NLPA is often contacted by defendants and their attorneys in cases where the defendant has been convicted despite a presentation of all available evidence. The case of State of Florida v. Cheydrick Britt, case number 02-CF-15542 (13th Cir. 2002) demonstrates how NLPA can assist counsel in the preparation of research that can hold the prosecution to its burden to provide all available discovery and to have relevant scientific testing performed on such evidence.
Mr. Britt was charged with three sexual offenses by the grand jury for Hillsborough County, Florida in 2002. Mr. Britt proceeded to a jury trial in the Thirteenth Judicial Circuit Court in May 2004. During trial, testimony was presented that a rape kit was prepared by law enforcement officials, with the kit containing two smears, pubic hair combings, vaginal swabs, possible hairs collected from vaginal swabs, additional swabs, saliva sample, the victim’s panties, and possible hair collected from the panties. However, this evidence was not tested for DNA.
NLPA was hired to provide lawyer assistance to Mr. Britt’s attorney, Charles A. Murray, Esq., to force the state of Florida to test the rape kit for DNA evidence. Accordingly, NLPA aided in the preparation of a post-conviction motion for DNA testing pursuant to Florida Rule of Criminal Procedure 3.853. The motion was granted, and the rape kit evidence was tested for DNA. The results of the testing called into question the propriety of Mr. Britt’s convictions, forcing the trial court to vacate his convictions and sentences in 2013 and order that a new trial be had, should the government wish to continue prosecution.
Critical to the success of the request for DNA testing was to demonstrate that testing would likely uncover evidence that Mr. Britt did not commit the crimes at issue. By reviewing every page of the trial transcript, NLPA discovered that a witness for the prosecution stated that the victim’s mother could not be excluded as a DNA donor to a sock and the victim’s bed sheet, which were tested in this matter.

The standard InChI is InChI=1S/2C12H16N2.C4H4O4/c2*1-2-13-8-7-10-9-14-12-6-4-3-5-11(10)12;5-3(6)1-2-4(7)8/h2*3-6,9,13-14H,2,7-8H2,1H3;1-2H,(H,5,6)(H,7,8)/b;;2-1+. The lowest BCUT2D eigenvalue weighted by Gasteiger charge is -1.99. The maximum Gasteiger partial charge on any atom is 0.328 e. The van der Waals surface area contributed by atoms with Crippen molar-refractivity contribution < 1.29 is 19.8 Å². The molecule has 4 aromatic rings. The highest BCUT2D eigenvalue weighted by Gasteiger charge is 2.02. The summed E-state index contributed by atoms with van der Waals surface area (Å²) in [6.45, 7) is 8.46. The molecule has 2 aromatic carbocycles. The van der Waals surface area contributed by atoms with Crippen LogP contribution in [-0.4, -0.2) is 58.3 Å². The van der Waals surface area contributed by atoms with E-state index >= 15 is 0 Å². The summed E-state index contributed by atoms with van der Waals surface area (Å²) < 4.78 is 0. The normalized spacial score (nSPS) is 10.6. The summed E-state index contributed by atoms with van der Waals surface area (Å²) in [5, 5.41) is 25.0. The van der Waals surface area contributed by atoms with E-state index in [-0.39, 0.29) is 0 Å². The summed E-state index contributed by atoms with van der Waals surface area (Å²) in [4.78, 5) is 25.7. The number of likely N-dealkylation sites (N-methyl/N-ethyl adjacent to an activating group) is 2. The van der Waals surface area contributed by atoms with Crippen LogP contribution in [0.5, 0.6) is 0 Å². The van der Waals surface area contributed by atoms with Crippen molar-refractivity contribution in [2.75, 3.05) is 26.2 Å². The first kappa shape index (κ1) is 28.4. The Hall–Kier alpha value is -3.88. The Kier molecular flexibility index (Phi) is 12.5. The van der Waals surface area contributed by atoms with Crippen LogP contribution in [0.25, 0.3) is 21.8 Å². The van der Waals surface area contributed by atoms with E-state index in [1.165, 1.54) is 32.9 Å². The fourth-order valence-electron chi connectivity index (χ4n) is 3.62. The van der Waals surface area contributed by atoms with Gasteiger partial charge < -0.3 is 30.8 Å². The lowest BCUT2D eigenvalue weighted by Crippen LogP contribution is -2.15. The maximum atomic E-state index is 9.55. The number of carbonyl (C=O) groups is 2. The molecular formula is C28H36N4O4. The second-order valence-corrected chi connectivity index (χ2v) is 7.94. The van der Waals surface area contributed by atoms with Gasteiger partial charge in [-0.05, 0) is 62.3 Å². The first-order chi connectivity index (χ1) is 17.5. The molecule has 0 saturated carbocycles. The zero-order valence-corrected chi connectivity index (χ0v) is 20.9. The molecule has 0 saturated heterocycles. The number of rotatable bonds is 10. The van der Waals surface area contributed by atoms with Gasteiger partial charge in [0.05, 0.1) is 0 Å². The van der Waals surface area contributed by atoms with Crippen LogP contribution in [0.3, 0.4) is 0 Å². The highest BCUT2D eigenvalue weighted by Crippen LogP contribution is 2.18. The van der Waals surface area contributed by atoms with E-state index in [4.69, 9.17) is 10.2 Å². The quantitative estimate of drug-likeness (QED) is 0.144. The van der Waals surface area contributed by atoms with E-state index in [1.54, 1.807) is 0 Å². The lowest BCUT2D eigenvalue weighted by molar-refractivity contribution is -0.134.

Mr. Murray greatly appreciated the lawyer assistance provided by NLPA which resulted in the court ordering a new trial for Mr. Britt. If your client is innocent and wants a new trial, please contact NLPA.
The bottom line is that just because an individual is convicted does not mean that the individual was properly convicted and that all attempts to obtain justice must cease. Instead, by carefully reviewing all evidence and every action that has occurred in a case, possible means of challenging wrongful convictions will often come to light. NLPA has been at the forefront of attacking unjust convictions. Should your clients find themselves in similar situations to Mr. Britt, NLPA stands ready to assist you in the research and preparation of any motions and/or research necessary to assist you in the vigorous defense of your clients.
California Three Strikes Law Amended
Relief at last is available for many California defendants who are serving life sentences under the Three Strikes Law. Recently, California enacted Senate Bill 9 into law, whereby criminal defendants who were under age eighteen at the time of their crime and who were sentenced to life in prison without parole can ask the sentencing court to review their cases and consider permitting parole after serving twenty-five years in prison. Election Night 2012 provided another sentencing reform breakthrough in California with the passage of Proposition 36.
Proposition 36 serves to reform the draconian “Three Strikes” law. The California Three Strikes Law required judges to sentence third-time offenders who have committed two previous violent or serious felonies to twenty-five to life prison terms for the commission of any third felony, regardless of the severity of the third felony. Although twenty-four other states possess Three Strikes laws, only California’s law permitted the third strike to be for any type of felony. However, with the passage of Proposition 36, a life sentence can only be issued for a third felony when the third felony conviction is considered “serious or violent.” Offenders who were sentenced to life, despite the fact that their third felony was not serious or violent, can now seek sentence modification.
However, contrary to the rhetoric of those opposed to Proposition 36, the amended sentencing law will not lead to “property crimes going up all over the state, and in very short order.” The amended law continues to impose a life sentence penalty if the third strike conviction was for “certain non-serious, non-violent sex or drug offenses or involved firearm possession” and for third strike felonies that are “non-serious, non-violent third strike if prior convictions were for rape, murder, or child molestation.” Clearly, defendants deemed dangerous will not be loosed upon society.